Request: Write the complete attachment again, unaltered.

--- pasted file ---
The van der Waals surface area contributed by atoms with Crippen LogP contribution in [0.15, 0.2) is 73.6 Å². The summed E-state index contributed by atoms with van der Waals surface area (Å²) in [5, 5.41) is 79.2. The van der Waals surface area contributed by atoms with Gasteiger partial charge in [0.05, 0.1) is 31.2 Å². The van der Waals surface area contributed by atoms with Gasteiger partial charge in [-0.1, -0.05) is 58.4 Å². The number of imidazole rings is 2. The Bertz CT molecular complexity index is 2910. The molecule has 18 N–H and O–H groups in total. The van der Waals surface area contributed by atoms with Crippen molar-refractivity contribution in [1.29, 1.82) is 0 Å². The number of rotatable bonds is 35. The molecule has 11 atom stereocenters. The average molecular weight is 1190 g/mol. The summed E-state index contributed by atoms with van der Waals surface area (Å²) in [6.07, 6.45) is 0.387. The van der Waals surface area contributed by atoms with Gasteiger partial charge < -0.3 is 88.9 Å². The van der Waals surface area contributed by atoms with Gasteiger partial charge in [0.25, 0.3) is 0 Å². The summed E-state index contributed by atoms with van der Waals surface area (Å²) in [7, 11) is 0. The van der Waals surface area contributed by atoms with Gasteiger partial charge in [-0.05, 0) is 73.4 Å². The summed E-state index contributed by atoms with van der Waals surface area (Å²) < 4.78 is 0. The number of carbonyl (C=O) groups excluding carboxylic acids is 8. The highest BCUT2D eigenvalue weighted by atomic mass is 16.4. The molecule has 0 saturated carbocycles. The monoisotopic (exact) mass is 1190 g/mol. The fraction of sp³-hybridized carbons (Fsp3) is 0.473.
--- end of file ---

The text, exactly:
The van der Waals surface area contributed by atoms with Crippen LogP contribution in [0.15, 0.2) is 73.6 Å². The summed E-state index contributed by atoms with van der Waals surface area (Å²) in [5, 5.41) is 79.2. The van der Waals surface area contributed by atoms with Gasteiger partial charge in [0.05, 0.1) is 31.2 Å². The van der Waals surface area contributed by atoms with Gasteiger partial charge in [-0.1, -0.05) is 58.4 Å². The number of imidazole rings is 2. The Bertz CT molecular complexity index is 2910. The molecule has 18 N–H and O–H groups in total. The van der Waals surface area contributed by atoms with Crippen molar-refractivity contribution in [1.29, 1.82) is 0 Å². The number of rotatable bonds is 35. The molecule has 11 atom stereocenters. The average molecular weight is 1190 g/mol. The summed E-state index contributed by atoms with van der Waals surface area (Å²) in [6.07, 6.45) is 0.387. The van der Waals surface area contributed by atoms with Gasteiger partial charge < -0.3 is 88.9 Å². The van der Waals surface area contributed by atoms with Gasteiger partial charge in [0.25, 0.3) is 0 Å². The summed E-state index contributed by atoms with van der Waals surface area (Å²) in [7, 11) is 0. The van der Waals surface area contributed by atoms with Gasteiger partial charge in [-0.05, 0) is 73.4 Å². The summed E-state index contributed by atoms with van der Waals surface area (Å²) < 4.78 is 0. The number of carbonyl (C=O) groups excluding carboxylic acids is 8. The highest BCUT2D eigenvalue weighted by atomic mass is 16.4. The molecule has 0 saturated carbocycles. The monoisotopic (exact) mass is 1190 g/mol. The fraction of sp³-hybridized carbons (Fsp3) is 0.473.